Churchill’s faith in personal diplomacy—solving intractable problems by meetings at the highest level—was famously expressed during World War II.
Less widely known is Churchill’s 1914 proposal for a conference of heads of state (including, it seems, French President Raymond Poincaré) in an effort to head-off World War I. The scheme failed, but not for Churchill’s lack of trying.
There is little on Churchill’s “kingly conference” in the literature. There is no reference in Churchill’s The World Crisis, Asquith’s memoirs, or biographies by Manchester, Jenkins, Rose, Charmley and Birkenhead, though Sir Martin Gilbert includes in the official biography an excerpt from a cabinet member which records Churchill’s words in the cabinet of July 27th:
Churchill said we were now in a better than average condition, & the fleet was at war strength….Churchill,…
The Irish novelist George Moore originated the tale that Sir Winston’s mother Jennie, Lady Randolph Churchill, slept with 200 men. Assuming she did so, say, between ages 20 and 60, she averaged five per year, a ten-week average affair (if she had them one at a time, with a couple days’ break in between). Which is a lot of lovers to maintain, given the state of Victorian and Edwardian locomotion.
However ridiculous, the claim stuck, and is regularly trotted out and embellished on a medium poor Jennie never anticipated: the Internet. It occurs so often because it’s so easy to rattle off, and prurient enough to raise a website’s Google Analytics—never mind whether it is even feasible.…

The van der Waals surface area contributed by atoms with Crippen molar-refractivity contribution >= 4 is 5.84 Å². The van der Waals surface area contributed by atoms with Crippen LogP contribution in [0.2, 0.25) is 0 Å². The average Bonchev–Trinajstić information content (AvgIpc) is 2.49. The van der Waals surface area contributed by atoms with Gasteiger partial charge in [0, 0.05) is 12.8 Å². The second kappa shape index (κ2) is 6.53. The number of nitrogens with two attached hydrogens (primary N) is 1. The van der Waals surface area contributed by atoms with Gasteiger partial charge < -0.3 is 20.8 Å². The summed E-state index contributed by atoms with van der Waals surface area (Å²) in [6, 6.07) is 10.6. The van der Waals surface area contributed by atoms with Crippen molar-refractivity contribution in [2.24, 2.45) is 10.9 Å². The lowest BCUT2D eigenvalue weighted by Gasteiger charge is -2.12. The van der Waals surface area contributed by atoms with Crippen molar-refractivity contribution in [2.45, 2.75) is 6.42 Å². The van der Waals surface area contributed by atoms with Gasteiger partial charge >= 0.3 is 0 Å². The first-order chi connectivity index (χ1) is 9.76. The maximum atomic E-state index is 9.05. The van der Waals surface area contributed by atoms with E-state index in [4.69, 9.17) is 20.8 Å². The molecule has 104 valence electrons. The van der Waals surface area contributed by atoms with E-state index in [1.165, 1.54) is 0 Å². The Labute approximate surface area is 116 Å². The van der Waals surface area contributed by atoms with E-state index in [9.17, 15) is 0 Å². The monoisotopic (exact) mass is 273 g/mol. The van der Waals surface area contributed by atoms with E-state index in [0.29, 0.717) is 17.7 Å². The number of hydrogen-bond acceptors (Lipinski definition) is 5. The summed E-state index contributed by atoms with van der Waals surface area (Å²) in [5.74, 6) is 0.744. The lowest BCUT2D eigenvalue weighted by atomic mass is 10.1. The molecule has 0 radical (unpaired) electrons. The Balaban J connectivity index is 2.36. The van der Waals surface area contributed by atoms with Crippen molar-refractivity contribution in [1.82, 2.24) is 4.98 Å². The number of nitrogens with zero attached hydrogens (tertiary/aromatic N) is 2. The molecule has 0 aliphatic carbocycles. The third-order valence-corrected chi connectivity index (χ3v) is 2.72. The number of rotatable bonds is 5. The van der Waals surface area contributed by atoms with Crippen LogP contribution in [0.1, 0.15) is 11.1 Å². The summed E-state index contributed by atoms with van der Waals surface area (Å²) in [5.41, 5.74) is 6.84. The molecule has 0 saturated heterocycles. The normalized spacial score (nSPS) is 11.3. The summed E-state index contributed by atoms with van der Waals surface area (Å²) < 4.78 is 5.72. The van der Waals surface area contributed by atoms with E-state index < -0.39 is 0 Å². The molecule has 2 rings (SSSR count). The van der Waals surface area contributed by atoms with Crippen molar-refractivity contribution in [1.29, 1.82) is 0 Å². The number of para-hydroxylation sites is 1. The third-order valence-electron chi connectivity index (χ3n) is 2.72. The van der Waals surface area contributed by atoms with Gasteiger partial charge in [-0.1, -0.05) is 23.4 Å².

Per the previous post, I append for reader comment the contents of my next book, Winston Churchill, Myth and Reality: What Churchill Stood For.
I have written on most of these matters in the past; the book recasts it afresh. I also acknowledge and cross-reference the work of experts who know far more than I, particularly in the fields of genealogy and medicine. I would be glad to hear your thoughts; please use the “contact” page.
The historian David Stafford wrote: “Myth only develops and takes hold when the time is right, and the climate has long been ripe for the emergence of myths about a wartime hero who stood firm against a totalitarian foe and smote an evil empire.”…
Winston Churchill: Urban Myths and Reality: Lies, Fables, Myths, Distortions and Things that Go Bump in the Night.
Not a day passes when Sir Winston Churchill, who proved himself indispensable when freedom needed him, is not accused of something, from alcoholism to war crimes—often without serious attribution, or through selective quotes, arranged and cropped so as to advance the preconceived notion.